This week’s Supreme Court decision upholding racial preferences in admissions at the University of Texas (UT) has potentially far-reaching implications. It might well license extensive racial discrimination in college admissions policies. But its impact may be limited by hedging in the majority opinion by Justice Anthony Kennedy.
When Fisher v. University of Texas first reached the Supreme Court in 2013, the Court chose not to issue a definitive ruling on the constitutionality of the Texas admissions system. An unusually large 7-1 majority reiterated the principle that universities can sometimes use racial preferences in order to promote the educational benefits of “diversity,” but also broke new ground by emphasizing that courts should apply “strict scrutiny” to such programs without giving any deference at all to the judgment of university officials.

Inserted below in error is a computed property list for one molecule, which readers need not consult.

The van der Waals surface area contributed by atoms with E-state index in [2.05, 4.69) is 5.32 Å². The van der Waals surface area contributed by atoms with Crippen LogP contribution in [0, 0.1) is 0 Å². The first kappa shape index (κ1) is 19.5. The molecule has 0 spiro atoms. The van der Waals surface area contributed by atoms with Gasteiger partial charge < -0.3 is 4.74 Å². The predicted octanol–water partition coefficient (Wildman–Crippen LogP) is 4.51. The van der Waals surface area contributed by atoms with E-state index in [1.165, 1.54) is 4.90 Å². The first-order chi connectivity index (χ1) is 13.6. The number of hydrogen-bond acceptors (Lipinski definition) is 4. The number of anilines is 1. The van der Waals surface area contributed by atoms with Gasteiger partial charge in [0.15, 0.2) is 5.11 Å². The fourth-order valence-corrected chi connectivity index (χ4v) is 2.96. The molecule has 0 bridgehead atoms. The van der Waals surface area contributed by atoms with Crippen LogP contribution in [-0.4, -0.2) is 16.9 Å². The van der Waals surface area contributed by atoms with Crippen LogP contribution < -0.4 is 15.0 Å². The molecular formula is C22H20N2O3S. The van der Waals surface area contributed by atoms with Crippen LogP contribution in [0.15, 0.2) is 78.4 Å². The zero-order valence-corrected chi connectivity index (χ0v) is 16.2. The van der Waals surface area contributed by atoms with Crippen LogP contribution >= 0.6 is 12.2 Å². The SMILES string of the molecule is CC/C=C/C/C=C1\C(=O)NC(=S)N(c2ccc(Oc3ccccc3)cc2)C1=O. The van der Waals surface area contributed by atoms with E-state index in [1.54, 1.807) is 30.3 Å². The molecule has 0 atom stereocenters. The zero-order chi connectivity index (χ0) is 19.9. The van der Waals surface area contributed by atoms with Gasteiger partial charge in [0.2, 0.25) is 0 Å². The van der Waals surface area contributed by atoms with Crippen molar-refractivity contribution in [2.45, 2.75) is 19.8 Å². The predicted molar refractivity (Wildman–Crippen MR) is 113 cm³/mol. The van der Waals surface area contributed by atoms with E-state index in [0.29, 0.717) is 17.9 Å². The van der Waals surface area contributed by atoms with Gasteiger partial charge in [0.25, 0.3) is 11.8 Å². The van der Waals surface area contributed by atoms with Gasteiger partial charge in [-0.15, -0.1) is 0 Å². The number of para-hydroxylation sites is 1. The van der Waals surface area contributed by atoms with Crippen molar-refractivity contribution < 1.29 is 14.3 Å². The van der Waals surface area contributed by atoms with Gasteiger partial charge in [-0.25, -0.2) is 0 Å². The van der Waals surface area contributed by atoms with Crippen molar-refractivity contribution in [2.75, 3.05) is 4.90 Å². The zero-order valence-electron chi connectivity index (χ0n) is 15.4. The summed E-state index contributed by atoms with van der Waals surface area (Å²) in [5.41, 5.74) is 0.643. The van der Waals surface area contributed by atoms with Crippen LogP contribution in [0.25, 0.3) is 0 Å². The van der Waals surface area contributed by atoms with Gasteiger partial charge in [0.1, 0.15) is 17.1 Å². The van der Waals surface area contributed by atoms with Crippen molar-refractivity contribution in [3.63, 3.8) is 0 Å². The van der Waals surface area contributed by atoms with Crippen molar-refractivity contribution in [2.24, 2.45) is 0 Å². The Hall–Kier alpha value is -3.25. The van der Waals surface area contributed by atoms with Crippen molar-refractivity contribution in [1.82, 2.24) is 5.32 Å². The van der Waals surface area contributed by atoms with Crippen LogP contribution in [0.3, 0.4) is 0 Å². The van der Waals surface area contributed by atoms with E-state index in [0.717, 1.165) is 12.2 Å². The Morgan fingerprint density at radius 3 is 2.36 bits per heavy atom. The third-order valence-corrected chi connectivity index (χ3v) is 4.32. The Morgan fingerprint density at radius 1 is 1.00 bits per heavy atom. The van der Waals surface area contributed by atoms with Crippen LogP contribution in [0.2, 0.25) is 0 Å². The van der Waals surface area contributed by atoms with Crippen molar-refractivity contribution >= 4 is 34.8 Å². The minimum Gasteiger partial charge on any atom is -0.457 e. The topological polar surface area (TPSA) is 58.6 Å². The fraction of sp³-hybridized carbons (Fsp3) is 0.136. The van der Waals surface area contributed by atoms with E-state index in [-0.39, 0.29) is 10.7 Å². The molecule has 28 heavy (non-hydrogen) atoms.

When the case was remanded back to the US Court of Appeals for the Fifth Circuit, the lower court again upheld the University of Texas program, and failed to apply the kind of nondeferential scrutiny the Supreme Court requir